We made our way through the melee near backstage—sound guys and wires were crisscrossing us—until we arrived in a large holding room with about fifty other radio station representatives and various guests. I could hardly deal. My skin was crackling with excitement, and I sat with my hands underneath my thighs to keep from biting my nails. 

We waited. For over an hour, we waited. I barely spoke to anyone because I was there for me, and I wanted to be inside my head preparing.

Cat, noticing my tension, said, “You know, I don’t want you to be disappointed if it’s just Tico who comes out.”  Now, I loved Bon Jovi for the sum of its parts, and one of those parts was the drummer, Tico Torres. But I had not come this far to just see TICO. No fucking way. As this thought bounced around my head, I became more anxious. But then I looked down the long hallway that led to the holding room, and there was Jon walking toward us. I grabbed my camera.

It sounds cliché, but it really felt like everyone disappeared, and it was just me and him, separated only by a hundred yards. No one had noticed him yet, and I watched him walk toward the room, as if in slow motion, dressed in tight leather pants and a cut-off shirt. He was smaller than I expected—maybe five-eight and thin—and he looked tired. I could feel tears well up, and I pinched myself on the thigh to get it together. 

When he entered the room, several handlers marshaled him over to us. Apparently, as the concert sponsors, our group got first dibs. Cat and the others stood up, but I remained seated, frozen, and he stopped right at the base of my chair, shaking their hands, looking down at me, and smiling. He started to tell a funny story that I can no longer remember, and I sat there, mute. All that practice down the drain! Cat, noticing my catatonic state, decided he should step in.

“This is my friend Jen.”

“Hey, Jen,” he said, smiling warmly and extending his hand to the one that was holding the camera. Instead of simply moving the camera from one hand to the other, I dropped it and shook his outstretched hand with my mouth wide open. I didn’t even say hi. He looked at me with an expression that read Am I crazy or does she look like me? and then one of the handlers told us it was time for Jon to move to the other groups, but not before pictures were taken.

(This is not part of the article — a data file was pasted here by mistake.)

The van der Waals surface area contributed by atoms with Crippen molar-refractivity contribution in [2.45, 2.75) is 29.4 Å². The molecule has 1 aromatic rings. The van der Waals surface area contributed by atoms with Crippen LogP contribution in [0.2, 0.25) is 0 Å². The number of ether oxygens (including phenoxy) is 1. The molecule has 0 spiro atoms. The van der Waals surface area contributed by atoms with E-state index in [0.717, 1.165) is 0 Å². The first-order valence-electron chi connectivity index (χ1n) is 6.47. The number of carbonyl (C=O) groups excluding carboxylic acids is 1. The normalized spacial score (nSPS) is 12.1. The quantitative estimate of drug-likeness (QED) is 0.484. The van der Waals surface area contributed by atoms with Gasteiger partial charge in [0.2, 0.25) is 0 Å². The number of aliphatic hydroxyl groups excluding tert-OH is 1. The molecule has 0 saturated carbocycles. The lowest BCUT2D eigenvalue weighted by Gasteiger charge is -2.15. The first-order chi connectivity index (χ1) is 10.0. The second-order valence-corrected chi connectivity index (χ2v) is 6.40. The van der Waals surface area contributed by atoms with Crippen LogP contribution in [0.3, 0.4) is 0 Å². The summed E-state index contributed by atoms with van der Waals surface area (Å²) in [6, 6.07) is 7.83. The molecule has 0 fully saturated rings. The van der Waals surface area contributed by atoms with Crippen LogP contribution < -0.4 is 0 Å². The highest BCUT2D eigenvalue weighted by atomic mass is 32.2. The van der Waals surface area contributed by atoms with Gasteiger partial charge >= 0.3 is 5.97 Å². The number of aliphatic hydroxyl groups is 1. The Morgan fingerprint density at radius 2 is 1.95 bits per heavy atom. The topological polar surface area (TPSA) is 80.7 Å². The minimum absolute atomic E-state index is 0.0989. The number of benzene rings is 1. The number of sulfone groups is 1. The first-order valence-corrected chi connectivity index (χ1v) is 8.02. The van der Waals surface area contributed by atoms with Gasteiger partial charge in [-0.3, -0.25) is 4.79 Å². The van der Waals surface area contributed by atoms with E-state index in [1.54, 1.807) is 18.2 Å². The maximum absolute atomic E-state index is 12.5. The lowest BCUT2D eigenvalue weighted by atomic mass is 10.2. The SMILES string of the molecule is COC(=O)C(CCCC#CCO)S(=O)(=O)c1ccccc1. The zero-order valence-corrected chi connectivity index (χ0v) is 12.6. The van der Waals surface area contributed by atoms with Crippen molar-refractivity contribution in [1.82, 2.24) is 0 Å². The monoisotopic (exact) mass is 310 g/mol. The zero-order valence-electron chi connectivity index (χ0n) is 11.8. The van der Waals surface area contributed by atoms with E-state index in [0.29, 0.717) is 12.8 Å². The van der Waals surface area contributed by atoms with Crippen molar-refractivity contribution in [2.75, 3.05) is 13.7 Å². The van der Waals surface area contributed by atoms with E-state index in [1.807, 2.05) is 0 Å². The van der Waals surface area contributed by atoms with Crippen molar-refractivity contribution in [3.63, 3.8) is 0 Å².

“Anyone want me to take a photo with their camera?” asked the female handler, and I momentarily regained my consciousness to hand her mine.

We stood up in a group—the concert winners to his right and me to his left—and I felt him put his arm around my shoulder. I managed to wrap my arm around his waist and willed my molecules to remember his shape so I could replay it later.

The handler took some photos with other peoples’ cameras, and when she got to mine, she said “Honey, it’s not working.”


“Your camera. It’s not working.”

“No, did, um, did you try…”

“Honey, I can’t make it work, sorry,” and then she gave it back and began to corral Jon to move to the next group. I looked at him, trying to think of something brilliant to say to make him stop and realize I was not just his female, mute doppelganger.

Who is who?

“Don’t worry,” he said over his shoulder as he walked away. “The station can get you a picture.”  And then he winked at me and walked on. I sat down on the chair again and watched the other groups as they showed off their gregariousness. Stupid talkers! Stupid me! 

Cat patted me on the shoulder in a way that said, “Buck up, kid,” and joined the other DJs. I slumped. When Jon made his way out, that was our cue to leave. Cat escorted me to the place I needed to go to get to my seat, and I turned to hug him. We stayed in touch for about a year, and even though I never got that photo, I’ll always think fondly of him.

When I got to my seat, the opening band was playing—I can’t remember if it was Cinderella or Tesla—and my mom and Margie were there. My mom’s face lit up immediately and then toned down slightly when she saw my face.

“How was it?”

“It’s over. I met him and he didn’t fall in love me!” I howled.

“Oh, honey. Why don’t you just…you know…try and enjoy the show?”

I sat in my seat, disgusted with myself, and cried and cried and cried. I didn’t cry at school, but I cried at home. After a couple weeks, I had to move on.

*   *   *

In the early 2000s, some friends convinced me to go to a Bon Jovi concert for nostalgia’s sake. I demurred at first, but they told me to get over myself and come with them. Just before the band came on at the sold out area, I wondered, What am I doing here? I still like him. He seems like he’s a serious man. He does a lot for charity and is married with kids to his high school sweetheart. He’s hardly ever in the tabloids and has been able to maintain popularity and relevance over the span of nearly thirty years. In fact, I admire him. But really, What am I doing here?

And then the lights went down, a guitar started playing, and he walked out on stage flashing a perfect smile on that beautiful mug.

And I was sixteen again.